11 February 2002 Legal briefs issued by Microsoft have made it clear that the software giant will launch a determined counter-attack in its anti-trust battle.
Microsoft chairman Bill Gates and his second-in-command, CEO Steve Ballmer, are to testify at a remedy hearing scheduled for early March. In addition, the company has accused media giant AOL Time Warner and database vendor Oracle of helping to draft a harsh remedy proposal.
In the briefs, Microsoft makes clear that the only resolution to the almost four-year-old anti-trust trial it will accept is the settlement deal agreed in November 2001 with the Department of Justice (DoJ) and nine US states.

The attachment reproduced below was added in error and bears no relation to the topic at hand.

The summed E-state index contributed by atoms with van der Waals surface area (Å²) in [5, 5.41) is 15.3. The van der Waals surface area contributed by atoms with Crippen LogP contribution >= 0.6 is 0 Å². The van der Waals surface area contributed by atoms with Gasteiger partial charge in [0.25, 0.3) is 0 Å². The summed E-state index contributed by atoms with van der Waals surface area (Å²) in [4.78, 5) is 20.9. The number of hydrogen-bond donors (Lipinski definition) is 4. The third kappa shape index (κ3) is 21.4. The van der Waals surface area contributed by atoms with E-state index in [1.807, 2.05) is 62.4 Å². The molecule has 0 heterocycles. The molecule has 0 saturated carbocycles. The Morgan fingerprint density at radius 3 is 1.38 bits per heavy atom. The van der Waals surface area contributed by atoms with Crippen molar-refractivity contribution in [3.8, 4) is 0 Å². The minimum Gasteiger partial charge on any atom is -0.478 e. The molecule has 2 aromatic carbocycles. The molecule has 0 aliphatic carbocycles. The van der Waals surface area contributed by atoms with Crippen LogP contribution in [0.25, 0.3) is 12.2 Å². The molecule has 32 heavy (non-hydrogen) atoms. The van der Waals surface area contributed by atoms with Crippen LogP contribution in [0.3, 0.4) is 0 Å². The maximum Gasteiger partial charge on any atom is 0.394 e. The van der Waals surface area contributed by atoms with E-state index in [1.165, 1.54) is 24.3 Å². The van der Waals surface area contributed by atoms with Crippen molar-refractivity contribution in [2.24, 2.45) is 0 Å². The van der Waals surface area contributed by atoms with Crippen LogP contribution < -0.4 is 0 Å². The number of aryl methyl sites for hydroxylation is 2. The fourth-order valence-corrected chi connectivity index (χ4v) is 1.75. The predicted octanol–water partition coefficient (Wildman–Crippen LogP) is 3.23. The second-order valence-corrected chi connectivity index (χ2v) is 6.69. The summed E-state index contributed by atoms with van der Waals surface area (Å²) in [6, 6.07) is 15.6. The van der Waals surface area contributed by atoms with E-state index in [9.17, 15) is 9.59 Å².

However, nine other states and the District of Columbia have rejected the deal and resumed litigation. A hearing about the DoJ settlement is tentatively scheduled for the week commencing 4 March. A separate remedy hearing involving the nine non-settling states commences the following week.
The forthcoming legal battle promises to be bitter. Both sides have contributed some 850 “facts of the case”, only a handful of which are undisputed by both sides. Microsoft’s briefs also accuse Oracle vice president Ken Glueck of being a “prime mover” in the states’ drafting of their remedy proposal. Microsoft made a similar accusation against AOL Time Warner in January 2002.
The disputing states argue that the DoJ settlement, while restricting some of Microsoft’s business practices, does not go far enough. Among their demands, they want Microsoft to give away the source code for its Internet Explorer web browser.